Thanks to his time in the military and his work as a SCA mentor, Adam has been trained for battles, both real and imagined. But that doesn’t prepare him for accidentally ending up in another dimension where a dragon hunts from above and massive lizards are used for transportation. He allies himself with a princess and her escort in a quest to find a sword that might stop the dragon. It’s dangerous and overwhelming, but at least it means spending time with Duin.
Life hasn’t been particularly kind to Duin and he’s ostracized by more than one aspect of society, but Adam doesn’t view him as anything other than wonderful. It’s a new experience for Duin and he’s determined to enjoy whatever moments they have together. But with danger around every corner and the fate of a kingdom on the line, Adam and Duin might not have time to find their happily ever after.
This is one of those reviews that is going to be a bit complicated. It took me weeks to finish Dragonslayer because I disliked it almost from the first page. And that opinion never changed. Yet, despite this, the book has a solid, if somewhat tired plot line and enough adventure to make some readers quite happy. So it’s always a conundrum to figure out if I don’t like a book because it has serious issues or because the issues are mine alone. And with Dragonslayer, I’m not really sure if I figured out the answer.
The plot to Dragonslayer isn’t exactly fresh, but the author handles it all right, at least in an ordinary sort of way. There are some pretty big plot holes, which I found frustrating, but the main points get made. It felt quite flat and boring to me, which I think stems from my inability to connect with either the characters or their plight. There is a fair bit of world building here and while I never found it immersive, I appreciate the efforts put forth by the author to create something unique.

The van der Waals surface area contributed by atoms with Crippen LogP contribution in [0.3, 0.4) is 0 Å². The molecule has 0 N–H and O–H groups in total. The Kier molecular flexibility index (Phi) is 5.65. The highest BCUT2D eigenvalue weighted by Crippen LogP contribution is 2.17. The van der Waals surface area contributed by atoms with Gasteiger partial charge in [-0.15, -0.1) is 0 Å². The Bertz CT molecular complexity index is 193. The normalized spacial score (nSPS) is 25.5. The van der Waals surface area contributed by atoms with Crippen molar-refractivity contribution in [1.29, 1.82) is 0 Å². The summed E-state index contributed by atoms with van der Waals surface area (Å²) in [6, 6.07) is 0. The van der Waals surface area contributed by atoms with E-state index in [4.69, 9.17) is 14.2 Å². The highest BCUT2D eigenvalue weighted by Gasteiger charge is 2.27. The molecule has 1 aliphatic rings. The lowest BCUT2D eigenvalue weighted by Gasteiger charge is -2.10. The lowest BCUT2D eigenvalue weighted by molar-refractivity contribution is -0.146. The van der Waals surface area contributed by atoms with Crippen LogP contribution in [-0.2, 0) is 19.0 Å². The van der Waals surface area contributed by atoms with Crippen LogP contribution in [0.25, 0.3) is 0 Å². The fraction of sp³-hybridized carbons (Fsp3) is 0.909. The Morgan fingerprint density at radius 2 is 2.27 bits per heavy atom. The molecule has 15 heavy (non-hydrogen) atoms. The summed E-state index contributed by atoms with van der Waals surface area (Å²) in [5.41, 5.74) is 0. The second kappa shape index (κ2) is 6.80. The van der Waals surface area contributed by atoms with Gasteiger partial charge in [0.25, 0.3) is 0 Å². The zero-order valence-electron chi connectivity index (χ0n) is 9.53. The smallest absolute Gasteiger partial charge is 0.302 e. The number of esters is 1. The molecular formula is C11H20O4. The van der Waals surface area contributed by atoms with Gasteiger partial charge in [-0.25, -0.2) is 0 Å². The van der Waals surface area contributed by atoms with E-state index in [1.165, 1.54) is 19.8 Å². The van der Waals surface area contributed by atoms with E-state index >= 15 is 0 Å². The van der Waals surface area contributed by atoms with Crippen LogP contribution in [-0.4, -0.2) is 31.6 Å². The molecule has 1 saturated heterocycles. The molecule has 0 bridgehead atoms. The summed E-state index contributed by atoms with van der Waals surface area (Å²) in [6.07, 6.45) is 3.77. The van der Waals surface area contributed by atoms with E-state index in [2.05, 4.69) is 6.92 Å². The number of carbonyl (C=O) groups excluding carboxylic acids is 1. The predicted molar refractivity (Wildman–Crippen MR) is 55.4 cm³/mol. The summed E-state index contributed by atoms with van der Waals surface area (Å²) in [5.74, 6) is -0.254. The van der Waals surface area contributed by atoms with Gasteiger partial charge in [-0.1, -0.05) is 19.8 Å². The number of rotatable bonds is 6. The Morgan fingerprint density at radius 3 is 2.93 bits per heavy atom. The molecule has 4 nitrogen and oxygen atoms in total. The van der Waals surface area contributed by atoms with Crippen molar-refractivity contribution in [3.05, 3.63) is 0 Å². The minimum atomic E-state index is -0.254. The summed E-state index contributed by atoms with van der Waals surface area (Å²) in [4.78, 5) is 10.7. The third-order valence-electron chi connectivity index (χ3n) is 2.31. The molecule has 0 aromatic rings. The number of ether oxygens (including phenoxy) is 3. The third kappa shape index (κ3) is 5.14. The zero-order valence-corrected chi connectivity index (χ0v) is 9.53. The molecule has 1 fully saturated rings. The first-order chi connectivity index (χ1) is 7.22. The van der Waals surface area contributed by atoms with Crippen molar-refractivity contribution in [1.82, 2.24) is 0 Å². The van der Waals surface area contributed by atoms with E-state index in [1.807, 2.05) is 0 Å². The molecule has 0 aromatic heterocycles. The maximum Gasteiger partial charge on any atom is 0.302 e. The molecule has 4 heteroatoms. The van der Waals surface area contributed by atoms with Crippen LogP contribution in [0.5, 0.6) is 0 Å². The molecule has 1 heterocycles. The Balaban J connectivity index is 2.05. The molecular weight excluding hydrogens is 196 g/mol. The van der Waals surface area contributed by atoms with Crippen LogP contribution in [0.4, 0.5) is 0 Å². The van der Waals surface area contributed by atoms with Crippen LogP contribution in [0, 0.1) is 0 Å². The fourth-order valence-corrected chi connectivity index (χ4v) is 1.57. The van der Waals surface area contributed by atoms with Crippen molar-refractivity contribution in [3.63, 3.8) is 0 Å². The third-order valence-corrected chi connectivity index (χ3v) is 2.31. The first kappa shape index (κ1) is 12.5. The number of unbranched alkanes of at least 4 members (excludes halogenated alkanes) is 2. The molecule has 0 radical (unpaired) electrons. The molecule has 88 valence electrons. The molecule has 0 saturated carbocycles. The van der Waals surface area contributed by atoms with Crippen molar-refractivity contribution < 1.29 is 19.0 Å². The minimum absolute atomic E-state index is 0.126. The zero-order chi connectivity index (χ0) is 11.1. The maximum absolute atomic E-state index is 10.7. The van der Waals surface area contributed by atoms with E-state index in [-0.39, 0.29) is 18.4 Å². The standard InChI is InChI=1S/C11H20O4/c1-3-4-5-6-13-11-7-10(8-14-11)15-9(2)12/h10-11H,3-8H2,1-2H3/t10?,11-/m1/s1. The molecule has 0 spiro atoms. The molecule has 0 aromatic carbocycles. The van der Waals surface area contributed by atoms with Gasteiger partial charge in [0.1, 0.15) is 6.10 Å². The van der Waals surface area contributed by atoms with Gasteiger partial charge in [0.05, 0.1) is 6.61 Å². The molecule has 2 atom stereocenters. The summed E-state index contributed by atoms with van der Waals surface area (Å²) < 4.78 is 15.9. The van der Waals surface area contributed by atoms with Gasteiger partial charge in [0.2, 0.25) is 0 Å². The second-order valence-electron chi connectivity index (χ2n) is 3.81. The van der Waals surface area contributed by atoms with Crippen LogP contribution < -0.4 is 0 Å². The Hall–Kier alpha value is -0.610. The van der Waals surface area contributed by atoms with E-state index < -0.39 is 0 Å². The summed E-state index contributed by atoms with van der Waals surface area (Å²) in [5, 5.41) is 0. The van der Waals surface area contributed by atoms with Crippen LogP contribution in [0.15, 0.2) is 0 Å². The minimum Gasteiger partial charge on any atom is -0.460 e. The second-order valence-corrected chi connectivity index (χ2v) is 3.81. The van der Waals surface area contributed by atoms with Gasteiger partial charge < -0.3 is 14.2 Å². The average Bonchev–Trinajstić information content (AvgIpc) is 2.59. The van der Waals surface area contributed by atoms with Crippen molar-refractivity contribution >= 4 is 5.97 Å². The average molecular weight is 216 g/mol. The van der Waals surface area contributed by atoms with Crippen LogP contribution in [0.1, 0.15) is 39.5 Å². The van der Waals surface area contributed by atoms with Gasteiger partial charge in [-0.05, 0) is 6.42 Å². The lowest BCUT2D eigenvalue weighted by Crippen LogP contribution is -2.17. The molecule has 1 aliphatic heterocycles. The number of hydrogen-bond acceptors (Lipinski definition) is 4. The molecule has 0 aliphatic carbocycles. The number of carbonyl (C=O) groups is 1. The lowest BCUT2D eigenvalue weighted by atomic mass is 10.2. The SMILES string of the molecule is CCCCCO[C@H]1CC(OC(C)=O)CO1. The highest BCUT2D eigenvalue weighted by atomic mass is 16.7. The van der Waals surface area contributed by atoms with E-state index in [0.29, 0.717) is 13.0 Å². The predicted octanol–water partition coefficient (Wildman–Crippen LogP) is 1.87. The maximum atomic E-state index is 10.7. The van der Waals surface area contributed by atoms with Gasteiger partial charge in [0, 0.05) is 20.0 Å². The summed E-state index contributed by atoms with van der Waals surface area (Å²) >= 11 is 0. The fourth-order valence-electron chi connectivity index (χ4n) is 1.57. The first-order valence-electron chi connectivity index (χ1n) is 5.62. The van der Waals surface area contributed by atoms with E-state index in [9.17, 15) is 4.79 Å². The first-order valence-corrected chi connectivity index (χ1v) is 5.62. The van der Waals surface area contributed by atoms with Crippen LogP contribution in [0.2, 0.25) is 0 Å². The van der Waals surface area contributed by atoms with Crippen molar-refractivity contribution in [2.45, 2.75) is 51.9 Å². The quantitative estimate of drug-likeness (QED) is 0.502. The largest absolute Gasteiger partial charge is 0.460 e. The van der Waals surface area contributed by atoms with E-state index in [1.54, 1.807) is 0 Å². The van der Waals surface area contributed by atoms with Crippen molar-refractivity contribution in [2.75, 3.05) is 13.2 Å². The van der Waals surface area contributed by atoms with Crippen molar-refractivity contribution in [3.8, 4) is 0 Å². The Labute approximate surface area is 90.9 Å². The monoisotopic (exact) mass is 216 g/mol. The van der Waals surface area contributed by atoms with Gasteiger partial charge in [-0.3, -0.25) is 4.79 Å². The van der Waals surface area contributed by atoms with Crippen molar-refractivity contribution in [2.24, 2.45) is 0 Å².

My biggest frustrations with Dragonslayer are the characters, Adam specifically. He never seems too bothered by the fact he ends up in a fantasyland. I mean, it barely registers with him, which seemed so unbelievable as to be preposterous. In fact, Adam often seems more interested in getting his rocks off than worrying about the problems around him. It doesn’t make his character very likeable and I never understood why the others around him were so quick to consider him some mythical hero. The secondary characters are flat as pancakes and they felt like game pieces moving mechanically across a board rather than characters that had any real emotional connection to their journey. Even Duin, who is by far the most sympathetic character in the book, never felt dimensional.
The ending to Dragonslayer, which should have been the well-earned payoff for our characters and the readers, turns into something of a jumbled mess. There are moments of despair involving two major players and I actually found myself caring about those characters for perhaps the first time. And then the author obliterates all that with an awkward and frankly unnecessary epilogue. Had the events prior to the epilogue remained valid, Dragonslayer would have had a painful, but perhaps more honest ending. Instead, everything gets trivialized and waved away with no real resolution or feeling of satisfaction.
Dragonslayer didn’t work for me on multiple levels. I couldn’t connect with the characters and felt the ending stripped the book of its moment of possible redemption. There is a fair amount of adventure to be had, but I found story boring and lacking in desperately needed depth. Some of you might read this and feel quite differently as there are plenty of questing themes and a solidly built world to explore. So while I couldn’t enjoy it, there may be some readers out there who find Dragonslayer quite engaging.
A review copy of this book was provided by DSP Publications.